Alcohol dependence and alcohol abuse are patterns of addictive behavior that can be safely treated through medication assisted detox centers and facilities, or through a wide range of health care options including programs with physicians, psychiatrists, and behavioral specialists. A variety of treatment opportunities are available, you need only select the right one for you.
Most treatment options are based on age, severity of abuse, location, or therapy preference. From brief interventions to 28-day, in-patient programs, there is an option for everyone out there.
Let's take a closer look at each option...
Medication Assisted Treatment (MAT)
This option uses pharmacotherapy and behavioral counseling simultaneously in a comprehensive approach to alcohol abuse. The FDA has approved several medications that can be used in this program, such as compounds that cause unpleasant physical symptoms if alcohol is ingested. In combination with counseling and behavior therapy, these can provide effective treatments for substance abuse.
This is a behavior modification therapy based on regular meetings with a therapist. This therapy may be used both during a crisis, as well as during recovery. The goal is to reduce the frequency of use of alcohol, rather than to persuade the patient to reject alcohol entirely, through educational awareness of alcohol's negative effects on the body. In this type of therapy, counselors work one-on-one with patients and help them assess the effect drinking has on their lives and their productivity. This therapy is more effective for individuals who abuse alcohol or have recently started to abuse alcohol rather than those who already become alcohol dependent.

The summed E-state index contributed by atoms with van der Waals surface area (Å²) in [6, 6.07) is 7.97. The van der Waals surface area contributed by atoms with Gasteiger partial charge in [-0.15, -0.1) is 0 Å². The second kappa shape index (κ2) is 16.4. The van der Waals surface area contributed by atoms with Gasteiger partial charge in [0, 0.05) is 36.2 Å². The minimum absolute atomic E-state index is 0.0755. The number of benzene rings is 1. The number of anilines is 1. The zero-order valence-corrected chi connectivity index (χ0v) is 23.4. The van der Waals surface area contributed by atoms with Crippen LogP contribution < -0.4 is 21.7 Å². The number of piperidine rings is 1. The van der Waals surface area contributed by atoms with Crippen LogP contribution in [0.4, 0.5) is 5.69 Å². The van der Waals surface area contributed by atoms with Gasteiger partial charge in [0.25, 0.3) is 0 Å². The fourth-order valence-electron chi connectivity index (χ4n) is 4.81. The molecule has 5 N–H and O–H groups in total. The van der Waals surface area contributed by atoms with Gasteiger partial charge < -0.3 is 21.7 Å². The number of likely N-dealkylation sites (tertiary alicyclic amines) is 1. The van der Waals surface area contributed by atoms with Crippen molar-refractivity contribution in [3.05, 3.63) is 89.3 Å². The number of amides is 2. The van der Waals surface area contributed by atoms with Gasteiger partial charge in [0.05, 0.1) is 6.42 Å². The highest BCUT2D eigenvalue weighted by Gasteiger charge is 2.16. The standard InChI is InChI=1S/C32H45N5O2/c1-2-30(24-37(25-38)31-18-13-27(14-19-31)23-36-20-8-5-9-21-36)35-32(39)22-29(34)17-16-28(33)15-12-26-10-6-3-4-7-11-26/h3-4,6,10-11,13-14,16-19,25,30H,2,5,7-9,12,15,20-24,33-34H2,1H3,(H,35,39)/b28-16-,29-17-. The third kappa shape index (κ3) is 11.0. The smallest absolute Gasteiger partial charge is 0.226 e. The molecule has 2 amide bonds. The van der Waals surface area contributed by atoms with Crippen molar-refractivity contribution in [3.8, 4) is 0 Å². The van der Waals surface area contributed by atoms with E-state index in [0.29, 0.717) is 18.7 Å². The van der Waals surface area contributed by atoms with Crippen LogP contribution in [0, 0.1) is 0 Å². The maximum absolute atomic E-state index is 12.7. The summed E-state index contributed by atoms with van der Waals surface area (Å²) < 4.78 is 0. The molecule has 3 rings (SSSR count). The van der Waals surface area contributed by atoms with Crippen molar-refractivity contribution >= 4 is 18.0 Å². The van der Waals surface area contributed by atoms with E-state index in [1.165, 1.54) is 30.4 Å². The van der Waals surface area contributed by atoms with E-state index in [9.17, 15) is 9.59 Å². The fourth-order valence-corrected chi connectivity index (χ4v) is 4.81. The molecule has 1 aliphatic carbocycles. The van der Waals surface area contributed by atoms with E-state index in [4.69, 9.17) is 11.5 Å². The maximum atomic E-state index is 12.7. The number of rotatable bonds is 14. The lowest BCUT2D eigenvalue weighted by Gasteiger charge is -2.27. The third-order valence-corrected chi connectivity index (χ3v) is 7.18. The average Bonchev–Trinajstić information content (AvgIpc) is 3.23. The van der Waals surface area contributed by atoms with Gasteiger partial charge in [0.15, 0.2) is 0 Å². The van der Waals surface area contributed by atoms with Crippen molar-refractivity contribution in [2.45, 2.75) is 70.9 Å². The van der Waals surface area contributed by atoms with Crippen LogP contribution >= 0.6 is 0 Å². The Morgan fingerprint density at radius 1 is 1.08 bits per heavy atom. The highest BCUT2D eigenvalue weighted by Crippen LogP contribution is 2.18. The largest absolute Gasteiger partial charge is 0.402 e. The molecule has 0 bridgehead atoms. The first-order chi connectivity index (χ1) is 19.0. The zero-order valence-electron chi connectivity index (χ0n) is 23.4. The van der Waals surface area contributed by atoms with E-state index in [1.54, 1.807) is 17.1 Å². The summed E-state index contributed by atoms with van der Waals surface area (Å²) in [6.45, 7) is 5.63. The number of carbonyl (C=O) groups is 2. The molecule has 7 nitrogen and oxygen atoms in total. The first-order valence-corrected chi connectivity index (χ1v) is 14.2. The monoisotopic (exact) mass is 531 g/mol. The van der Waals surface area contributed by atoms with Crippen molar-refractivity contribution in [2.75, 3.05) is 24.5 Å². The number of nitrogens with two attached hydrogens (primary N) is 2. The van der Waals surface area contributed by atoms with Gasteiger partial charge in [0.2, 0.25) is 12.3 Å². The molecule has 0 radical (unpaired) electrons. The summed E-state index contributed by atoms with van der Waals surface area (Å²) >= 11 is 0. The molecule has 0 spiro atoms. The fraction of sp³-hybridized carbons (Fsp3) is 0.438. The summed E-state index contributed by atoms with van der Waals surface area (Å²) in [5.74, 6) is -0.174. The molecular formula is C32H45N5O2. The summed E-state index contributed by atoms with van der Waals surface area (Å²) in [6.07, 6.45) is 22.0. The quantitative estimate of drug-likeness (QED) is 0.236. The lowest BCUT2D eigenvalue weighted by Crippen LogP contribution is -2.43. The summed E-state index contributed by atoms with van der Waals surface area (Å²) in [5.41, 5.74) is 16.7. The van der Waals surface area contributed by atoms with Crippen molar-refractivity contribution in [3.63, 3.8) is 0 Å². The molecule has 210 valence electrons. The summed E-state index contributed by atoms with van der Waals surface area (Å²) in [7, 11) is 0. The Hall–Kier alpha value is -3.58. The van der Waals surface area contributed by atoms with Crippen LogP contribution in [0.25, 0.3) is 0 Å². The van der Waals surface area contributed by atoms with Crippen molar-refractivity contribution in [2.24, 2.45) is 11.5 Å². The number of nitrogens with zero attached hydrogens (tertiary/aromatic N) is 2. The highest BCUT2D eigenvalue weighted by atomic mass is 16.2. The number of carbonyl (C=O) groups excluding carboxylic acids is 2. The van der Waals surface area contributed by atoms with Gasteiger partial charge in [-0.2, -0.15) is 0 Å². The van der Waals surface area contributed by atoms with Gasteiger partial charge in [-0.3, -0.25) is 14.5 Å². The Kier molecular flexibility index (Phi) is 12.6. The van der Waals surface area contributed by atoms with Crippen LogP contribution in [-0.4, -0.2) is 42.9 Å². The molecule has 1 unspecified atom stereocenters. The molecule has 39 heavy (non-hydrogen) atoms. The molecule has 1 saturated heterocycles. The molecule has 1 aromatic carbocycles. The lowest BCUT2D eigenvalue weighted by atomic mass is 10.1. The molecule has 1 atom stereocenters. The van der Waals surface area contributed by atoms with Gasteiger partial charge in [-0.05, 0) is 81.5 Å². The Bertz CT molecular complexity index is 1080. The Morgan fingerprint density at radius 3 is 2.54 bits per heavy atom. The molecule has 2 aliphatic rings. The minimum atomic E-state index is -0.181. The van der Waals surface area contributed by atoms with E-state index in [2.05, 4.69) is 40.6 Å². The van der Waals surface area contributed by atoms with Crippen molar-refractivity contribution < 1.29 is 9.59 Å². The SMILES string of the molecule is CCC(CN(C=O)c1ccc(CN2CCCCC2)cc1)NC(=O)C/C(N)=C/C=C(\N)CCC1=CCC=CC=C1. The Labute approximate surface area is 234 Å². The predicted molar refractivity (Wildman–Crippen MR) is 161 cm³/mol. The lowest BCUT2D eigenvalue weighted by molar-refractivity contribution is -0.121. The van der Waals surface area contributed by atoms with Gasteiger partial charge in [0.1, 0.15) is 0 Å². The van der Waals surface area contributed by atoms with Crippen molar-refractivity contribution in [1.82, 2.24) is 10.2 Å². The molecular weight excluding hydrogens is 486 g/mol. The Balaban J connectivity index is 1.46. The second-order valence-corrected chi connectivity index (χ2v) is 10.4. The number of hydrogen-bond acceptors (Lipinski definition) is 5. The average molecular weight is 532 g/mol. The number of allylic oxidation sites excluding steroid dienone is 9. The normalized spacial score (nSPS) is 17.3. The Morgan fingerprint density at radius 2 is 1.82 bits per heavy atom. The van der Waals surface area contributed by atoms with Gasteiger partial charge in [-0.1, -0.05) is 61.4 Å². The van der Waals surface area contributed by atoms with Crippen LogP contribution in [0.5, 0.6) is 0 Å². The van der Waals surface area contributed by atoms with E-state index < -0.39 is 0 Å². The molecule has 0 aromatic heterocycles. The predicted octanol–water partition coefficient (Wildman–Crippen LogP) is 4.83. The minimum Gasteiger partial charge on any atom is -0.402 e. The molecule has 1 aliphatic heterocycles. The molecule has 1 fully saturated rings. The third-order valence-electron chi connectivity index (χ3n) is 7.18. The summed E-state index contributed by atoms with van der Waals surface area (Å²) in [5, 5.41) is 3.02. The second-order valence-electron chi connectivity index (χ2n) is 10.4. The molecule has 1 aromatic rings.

Peer to peer groups (AA, NA, smart recovery etc.)
Rather than rely on professionals, this method allows individuals to meet with others in a group anonymously - as in Alcoholics Anonymous or AA - where individuals share experiences with each other and give advice. Often, members have sponsors who provide support. This method offers an effective follow-up to recovery, but works best coupled with psycho-social therapy conducted by a professional.
In-patient programs (average 28 days)
This method offers a structured, residential program with professional help. While the average stay is 28 days, some patients need to stay longer. Since physicians are on staff, this may be a more effective option for individuals who are dependent on alcohol because they can receive medications to assist their recovery.
Intensive Out-patient programs (IOP)
These programs are often located in a hospital or rehabilitation environment, and staffed by professionals. Patients usually attend three days a week for as long as 8 hours a day. This alternative to an in-patient programs allows patients to live at home, and perhaps keep a job. Some less intensive programs are also available when appropriate.
In this method, patients meet with a professional to gain knowledge and develop a plan to change a targeted behavior, or behaviors. A trained professional such as a physician, psychiatrist, behavioral psychologist or social worker conducts the meeting.
Whether you need to keep up your attendance at your job, or want to stay in a hotel-like environment with professional staff helping you the whole way through, treatment exists and is effective if proper goals are set and you are armed with the information to seek the right option.